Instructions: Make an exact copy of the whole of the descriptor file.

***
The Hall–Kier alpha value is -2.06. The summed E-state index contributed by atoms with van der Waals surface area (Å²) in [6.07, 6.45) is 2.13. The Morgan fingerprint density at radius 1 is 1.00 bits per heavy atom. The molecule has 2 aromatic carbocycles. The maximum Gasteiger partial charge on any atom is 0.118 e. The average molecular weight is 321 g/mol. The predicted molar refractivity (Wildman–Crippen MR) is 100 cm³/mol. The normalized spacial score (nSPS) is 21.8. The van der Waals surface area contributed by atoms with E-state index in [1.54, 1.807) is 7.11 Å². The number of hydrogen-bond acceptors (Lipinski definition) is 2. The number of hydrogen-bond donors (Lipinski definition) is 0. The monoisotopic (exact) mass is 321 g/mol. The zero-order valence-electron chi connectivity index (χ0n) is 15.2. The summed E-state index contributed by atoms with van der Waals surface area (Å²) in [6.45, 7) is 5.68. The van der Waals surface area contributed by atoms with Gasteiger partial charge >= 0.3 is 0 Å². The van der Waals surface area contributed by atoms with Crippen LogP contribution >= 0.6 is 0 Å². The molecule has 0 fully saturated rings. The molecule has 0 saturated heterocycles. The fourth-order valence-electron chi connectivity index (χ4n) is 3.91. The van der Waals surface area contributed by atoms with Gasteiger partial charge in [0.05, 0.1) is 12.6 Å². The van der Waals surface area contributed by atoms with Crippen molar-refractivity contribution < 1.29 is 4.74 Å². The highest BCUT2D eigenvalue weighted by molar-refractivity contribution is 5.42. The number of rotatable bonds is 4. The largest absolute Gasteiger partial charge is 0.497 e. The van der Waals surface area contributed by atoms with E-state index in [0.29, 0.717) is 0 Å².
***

The Hall–Kier alpha value is -2.06. The summed E-state index contributed by atoms with van der Waals surface area (Å²) in [6.07, 6.45) is 2.13. The Morgan fingerprint density at radius 1 is 1.00 bits per heavy atom. The molecule has 2 aromatic carbocycles. The maximum Gasteiger partial charge on any atom is 0.118 e. The average molecular weight is 321 g/mol. The predicted molar refractivity (Wildman–Crippen MR) is 100 cm³/mol. The normalized spacial score (nSPS) is 21.8. The van der Waals surface area contributed by atoms with E-state index in [1.54, 1.807) is 7.11 Å². The number of hydrogen-bond acceptors (Lipinski definition) is 2. The number of hydrogen-bond donors (Lipinski definition) is 0. The monoisotopic (exact) mass is 321 g/mol. The zero-order valence-electron chi connectivity index (χ0n) is 15.2. The summed E-state index contributed by atoms with van der Waals surface area (Å²) in [6.45, 7) is 5.68. The van der Waals surface area contributed by atoms with Gasteiger partial charge >= 0.3 is 0 Å². The van der Waals surface area contributed by atoms with Crippen LogP contribution >= 0.6 is 0 Å². The molecule has 0 fully saturated rings. The molecule has 0 saturated heterocycles. The fourth-order valence-electron chi connectivity index (χ4n) is 3.91. The van der Waals surface area contributed by atoms with Gasteiger partial charge in [0.05, 0.1) is 12.6 Å². The van der Waals surface area contributed by atoms with Crippen molar-refractivity contribution < 1.29 is 4.74 Å². The highest BCUT2D eigenvalue weighted by molar-refractivity contribution is 5.42. The number of rotatable bonds is 4. The largest absolute Gasteiger partial charge is 0.497 e. The van der Waals surface area contributed by atoms with E-state index in [0.29, 0.717) is 0 Å².